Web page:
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Data Show Rise in Female Entrepreneurs


The number of U.S. businesses owned by women increased by 16% between 1992 and 1997, triple the growth rate of all firms, according to census figures released today. California once again led the nation with more than 700,000 women-owned firms.

But a change in the way the Census Bureau defines women-owned firms means there are far fewer of them than previously believed. That has some women's groups questioning whether the data accurately reflect the activity of female entrepreneurs.

The latest economic census results show that there were 5.4 million women-owned firms in the United States in 1997. In its 1992 survey, the Census Bureau counted 6.4 million women-owned businesses, while subsequent projections by women's groups had pushed the numbers above 9 million.

The dramatic difference stems from a shift in the way the Census Bureau defines and counts women-owned firms. This time, the census excluded businesses that were 50% women-owned, raising the ownership bar to 51% to conform with guidelines set down by other government agencies. Publicly held firms also were dropped from the 1997 count.

The change complicates comparisons with previous years. Still, the Census Bureau adjusted the data to get an "apples-to-apples" comparison that showed women-owned businesses multiplying at a brisk pace. But some women's groups say the new data don't reflect the full range of women's business activity, and they're already mobilizing to expand the scope of the next economic survey. The National Women's Business Council, for example, has put together a task force to examine the issue.

"Women-owned businesses continue to be a potent force in the economy," said Lynn King, deputy director of the federally funded advisory panel. But the new census figures "don't reflect the much larger universe of women-owned businesses that we know is out there."

Updated every five years, the economic census is conducted separately from the better-known population survey whose 2000 figures are starting to be released.

Although the most recent economic survey took a narrower view of what constitutes a women-owned business, the results nevertheless reflect the solid growth that has become the hallmark of female entrepreneurship.

Revenue for the nation's 5.4 million women-owned firms reached $818.7 billion in 1997. That's up 33% on an adjusted basis compared with 1992. Those companies employed 7.1 million workers, up 28% on an adjusted basis from five years before.

But despite the increases in numbers, revenue and employees, women-owned businesses remain disproportionately small. As of 1997, privately held, women-owned firms made up 26% of the nation's businesses, but accounted for only 4.4% of total receipts.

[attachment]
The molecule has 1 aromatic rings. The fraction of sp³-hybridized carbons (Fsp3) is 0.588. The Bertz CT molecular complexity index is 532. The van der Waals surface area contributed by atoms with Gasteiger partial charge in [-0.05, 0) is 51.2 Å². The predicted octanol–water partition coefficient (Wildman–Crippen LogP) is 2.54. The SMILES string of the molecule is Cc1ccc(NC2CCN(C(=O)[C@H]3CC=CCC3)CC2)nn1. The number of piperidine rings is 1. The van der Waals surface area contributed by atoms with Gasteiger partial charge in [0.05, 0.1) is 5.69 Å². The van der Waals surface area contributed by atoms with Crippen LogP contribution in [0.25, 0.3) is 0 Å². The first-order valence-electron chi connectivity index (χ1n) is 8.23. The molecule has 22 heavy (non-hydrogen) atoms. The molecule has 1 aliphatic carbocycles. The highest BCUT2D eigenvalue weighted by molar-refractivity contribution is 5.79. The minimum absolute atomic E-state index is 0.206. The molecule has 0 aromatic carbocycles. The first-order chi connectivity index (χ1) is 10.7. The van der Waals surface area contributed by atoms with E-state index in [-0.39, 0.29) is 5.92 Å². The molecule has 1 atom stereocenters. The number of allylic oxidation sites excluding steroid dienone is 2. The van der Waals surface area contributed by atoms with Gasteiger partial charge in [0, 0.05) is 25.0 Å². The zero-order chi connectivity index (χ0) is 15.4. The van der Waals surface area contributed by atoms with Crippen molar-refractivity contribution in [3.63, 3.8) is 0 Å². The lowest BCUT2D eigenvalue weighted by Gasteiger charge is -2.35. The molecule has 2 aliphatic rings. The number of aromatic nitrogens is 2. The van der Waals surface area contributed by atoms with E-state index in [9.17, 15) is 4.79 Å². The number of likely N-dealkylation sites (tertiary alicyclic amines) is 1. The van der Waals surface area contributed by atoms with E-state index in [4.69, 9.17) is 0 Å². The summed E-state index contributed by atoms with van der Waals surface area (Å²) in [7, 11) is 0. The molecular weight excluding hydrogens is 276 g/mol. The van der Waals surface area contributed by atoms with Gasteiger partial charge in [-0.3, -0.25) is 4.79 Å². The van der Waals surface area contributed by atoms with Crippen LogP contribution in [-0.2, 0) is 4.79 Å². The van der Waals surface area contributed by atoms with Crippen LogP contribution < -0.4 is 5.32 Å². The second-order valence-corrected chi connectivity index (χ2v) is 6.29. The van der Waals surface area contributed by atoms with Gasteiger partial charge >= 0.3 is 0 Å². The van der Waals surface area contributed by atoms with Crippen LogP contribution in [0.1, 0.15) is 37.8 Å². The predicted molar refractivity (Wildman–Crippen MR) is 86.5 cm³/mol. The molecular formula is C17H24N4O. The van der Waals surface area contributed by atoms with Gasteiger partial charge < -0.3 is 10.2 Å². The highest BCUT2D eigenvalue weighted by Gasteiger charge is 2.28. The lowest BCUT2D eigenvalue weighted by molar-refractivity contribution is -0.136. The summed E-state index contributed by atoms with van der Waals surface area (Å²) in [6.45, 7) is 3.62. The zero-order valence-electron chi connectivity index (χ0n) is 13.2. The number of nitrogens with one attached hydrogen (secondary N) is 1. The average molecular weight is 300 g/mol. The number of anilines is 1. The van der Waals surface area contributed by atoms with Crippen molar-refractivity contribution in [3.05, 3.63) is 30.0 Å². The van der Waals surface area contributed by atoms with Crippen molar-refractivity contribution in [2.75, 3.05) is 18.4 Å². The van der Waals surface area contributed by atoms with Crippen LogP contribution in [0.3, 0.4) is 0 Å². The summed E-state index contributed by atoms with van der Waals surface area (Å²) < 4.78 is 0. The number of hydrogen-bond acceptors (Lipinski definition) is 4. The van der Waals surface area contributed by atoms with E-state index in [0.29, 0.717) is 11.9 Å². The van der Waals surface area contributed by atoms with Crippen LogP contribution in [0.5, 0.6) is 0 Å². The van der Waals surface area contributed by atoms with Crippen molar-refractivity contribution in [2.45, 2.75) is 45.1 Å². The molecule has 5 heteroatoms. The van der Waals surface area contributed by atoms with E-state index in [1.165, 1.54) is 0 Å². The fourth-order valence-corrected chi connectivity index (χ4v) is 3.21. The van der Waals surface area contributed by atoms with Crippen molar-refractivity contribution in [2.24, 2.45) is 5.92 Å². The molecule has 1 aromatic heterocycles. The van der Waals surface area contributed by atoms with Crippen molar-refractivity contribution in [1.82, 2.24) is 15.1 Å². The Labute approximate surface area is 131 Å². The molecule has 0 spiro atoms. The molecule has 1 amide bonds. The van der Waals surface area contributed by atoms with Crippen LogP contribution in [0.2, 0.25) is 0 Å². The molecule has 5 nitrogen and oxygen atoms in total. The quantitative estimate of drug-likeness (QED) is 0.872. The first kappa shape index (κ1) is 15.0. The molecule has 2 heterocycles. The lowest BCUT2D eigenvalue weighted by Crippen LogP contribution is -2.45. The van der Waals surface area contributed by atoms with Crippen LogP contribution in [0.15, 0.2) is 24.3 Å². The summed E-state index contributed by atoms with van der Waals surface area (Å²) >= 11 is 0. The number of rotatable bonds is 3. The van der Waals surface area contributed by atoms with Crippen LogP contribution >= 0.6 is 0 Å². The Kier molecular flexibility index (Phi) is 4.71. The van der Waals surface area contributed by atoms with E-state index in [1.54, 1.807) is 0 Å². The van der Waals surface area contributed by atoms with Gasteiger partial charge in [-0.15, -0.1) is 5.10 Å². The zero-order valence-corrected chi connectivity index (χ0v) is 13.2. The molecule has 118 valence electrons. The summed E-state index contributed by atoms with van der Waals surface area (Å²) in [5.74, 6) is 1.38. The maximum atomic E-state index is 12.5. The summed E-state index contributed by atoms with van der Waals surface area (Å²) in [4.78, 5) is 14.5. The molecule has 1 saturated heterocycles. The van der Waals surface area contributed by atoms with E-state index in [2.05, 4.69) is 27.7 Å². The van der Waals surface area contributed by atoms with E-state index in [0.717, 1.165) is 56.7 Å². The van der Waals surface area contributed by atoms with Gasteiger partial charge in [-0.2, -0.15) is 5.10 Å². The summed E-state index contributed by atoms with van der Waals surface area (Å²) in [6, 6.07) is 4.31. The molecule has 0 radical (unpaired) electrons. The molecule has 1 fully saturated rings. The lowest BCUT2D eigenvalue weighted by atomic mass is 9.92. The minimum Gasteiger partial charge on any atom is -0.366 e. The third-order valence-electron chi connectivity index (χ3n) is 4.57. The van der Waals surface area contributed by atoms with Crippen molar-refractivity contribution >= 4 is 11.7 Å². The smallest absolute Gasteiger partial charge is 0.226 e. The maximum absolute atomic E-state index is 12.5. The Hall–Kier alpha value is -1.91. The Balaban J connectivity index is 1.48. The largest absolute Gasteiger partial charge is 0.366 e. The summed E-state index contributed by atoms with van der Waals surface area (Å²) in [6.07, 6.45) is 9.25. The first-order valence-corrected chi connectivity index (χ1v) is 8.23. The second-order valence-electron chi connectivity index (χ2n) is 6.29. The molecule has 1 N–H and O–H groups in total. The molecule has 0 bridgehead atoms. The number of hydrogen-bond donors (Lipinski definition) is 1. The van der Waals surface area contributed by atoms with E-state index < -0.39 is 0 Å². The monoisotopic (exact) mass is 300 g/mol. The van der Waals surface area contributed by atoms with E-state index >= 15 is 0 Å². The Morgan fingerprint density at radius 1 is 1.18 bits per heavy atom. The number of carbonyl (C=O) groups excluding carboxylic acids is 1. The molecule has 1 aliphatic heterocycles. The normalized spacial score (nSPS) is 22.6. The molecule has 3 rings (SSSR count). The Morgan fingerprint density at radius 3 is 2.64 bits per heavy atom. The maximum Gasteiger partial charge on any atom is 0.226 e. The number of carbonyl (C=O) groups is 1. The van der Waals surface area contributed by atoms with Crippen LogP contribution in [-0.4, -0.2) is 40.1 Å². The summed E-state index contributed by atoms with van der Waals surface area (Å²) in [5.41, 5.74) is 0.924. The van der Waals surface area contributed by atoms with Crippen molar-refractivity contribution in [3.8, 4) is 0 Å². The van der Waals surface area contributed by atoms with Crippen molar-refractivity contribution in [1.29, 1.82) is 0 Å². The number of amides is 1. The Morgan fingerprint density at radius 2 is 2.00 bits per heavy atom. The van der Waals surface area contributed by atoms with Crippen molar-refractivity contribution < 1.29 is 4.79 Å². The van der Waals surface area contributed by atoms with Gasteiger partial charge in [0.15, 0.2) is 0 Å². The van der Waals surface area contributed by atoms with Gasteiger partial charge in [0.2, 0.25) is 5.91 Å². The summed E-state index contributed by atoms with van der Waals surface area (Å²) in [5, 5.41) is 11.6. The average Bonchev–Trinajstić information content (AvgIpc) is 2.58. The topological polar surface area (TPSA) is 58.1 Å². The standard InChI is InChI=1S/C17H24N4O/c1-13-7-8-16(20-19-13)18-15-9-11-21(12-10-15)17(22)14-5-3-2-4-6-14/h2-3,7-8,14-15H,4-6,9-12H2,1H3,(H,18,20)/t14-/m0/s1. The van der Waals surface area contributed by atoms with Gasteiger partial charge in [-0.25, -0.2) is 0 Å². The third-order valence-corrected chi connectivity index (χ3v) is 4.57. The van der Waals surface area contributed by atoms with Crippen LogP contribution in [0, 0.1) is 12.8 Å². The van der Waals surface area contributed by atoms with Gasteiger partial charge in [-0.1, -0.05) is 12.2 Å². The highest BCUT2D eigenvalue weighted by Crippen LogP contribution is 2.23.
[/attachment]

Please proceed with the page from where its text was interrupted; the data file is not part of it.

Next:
Nearly 70% of women-owned businesses had less than $25,000 in annual revenue, compared with about half of businesses overall. Only 16% of women-owned businesses had employees, compared with one-quarter of all firms. The vast majority were sole proprietorships.

But the new census data aren't capturing the activity of the largest women-owned firms, according to Bruce Rosenthal, spokesman for the National Foundation for Women Business Owners. Publicly held firms controlled by women no longer qualify under the new census guidelines. Ditto for fast-growing private firms whose female owners take on venture partners, diluting their controlling stake to less than 51%.

"The irony is that as the business gets larger and more sophisticated, it's dropped from the count," he said.

But the biggest change in the women-owned numbers came from the reclassification of jointly owned husband-and-wife firms. The 1997 data show that there were 3.6 million of these "50-50s," 2 million of which would have been counted as women-owned under the 1992 methodology.

Census figures often are key to public policy decisions, thus the concern that the revised figures could diminish women's clout. But Alberto Alvarado, director of the Los Angeles district office of the Small Business Administration, doubts that lenders, marketers or politicians will be swayed by a definition.

"Whether the number is 6.4 million or 5.4 million might be interesting for armchair theoreticians," he said. "The reality is that women continue to form new businesses at a rapid rate."

Not surprisingly, California, the nation's most populous state, boasted the most women-owned businesses, with 700,500 in 1997.

The New York area, with 201,016 women-owned firms, edged out the Los Angeles-Long Beach region as the metropolitan area with the most businesses owned by women. However, Los Angeles County ranked tops among all counties in the country with 200,793.


Ownership Boom

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